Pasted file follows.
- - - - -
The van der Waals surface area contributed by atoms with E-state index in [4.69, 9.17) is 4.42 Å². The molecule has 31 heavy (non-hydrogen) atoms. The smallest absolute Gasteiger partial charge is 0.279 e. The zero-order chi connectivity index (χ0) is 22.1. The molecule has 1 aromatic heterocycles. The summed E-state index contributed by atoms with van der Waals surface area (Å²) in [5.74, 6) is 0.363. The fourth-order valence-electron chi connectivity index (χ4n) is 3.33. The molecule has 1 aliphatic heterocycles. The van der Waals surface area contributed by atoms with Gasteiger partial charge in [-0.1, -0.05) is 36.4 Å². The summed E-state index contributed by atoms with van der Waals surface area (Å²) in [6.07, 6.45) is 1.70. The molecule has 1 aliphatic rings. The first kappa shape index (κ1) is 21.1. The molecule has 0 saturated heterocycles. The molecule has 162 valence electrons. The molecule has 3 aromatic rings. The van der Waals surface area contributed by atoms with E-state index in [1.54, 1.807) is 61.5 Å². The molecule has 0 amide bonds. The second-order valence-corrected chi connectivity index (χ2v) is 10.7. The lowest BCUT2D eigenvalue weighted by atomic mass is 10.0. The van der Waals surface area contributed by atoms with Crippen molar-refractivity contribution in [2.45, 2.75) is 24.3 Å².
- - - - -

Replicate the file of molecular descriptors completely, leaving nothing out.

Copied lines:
The van der Waals surface area contributed by atoms with E-state index in [4.69, 9.17) is 4.42 Å². The molecule has 31 heavy (non-hydrogen) atoms. The smallest absolute Gasteiger partial charge is 0.279 e. The zero-order chi connectivity index (χ0) is 22.1. The molecule has 1 aromatic heterocycles. The summed E-state index contributed by atoms with van der Waals surface area (Å²) in [5.74, 6) is 0.363. The fourth-order valence-electron chi connectivity index (χ4n) is 3.33. The molecule has 1 aliphatic heterocycles. The van der Waals surface area contributed by atoms with Gasteiger partial charge in [-0.1, -0.05) is 36.4 Å². The summed E-state index contributed by atoms with van der Waals surface area (Å²) in [6.07, 6.45) is 1.70. The molecule has 1 aliphatic rings. The first kappa shape index (κ1) is 21.1. The molecule has 0 saturated heterocycles. The molecule has 162 valence electrons. The molecule has 3 aromatic rings. The van der Waals surface area contributed by atoms with E-state index in [1.54, 1.807) is 61.5 Å². The molecule has 0 amide bonds. The second-order valence-corrected chi connectivity index (χ2v) is 10.7. The lowest BCUT2D eigenvalue weighted by atomic mass is 10.0. The van der Waals surface area contributed by atoms with Crippen molar-refractivity contribution in [2.45, 2.75) is 24.3 Å².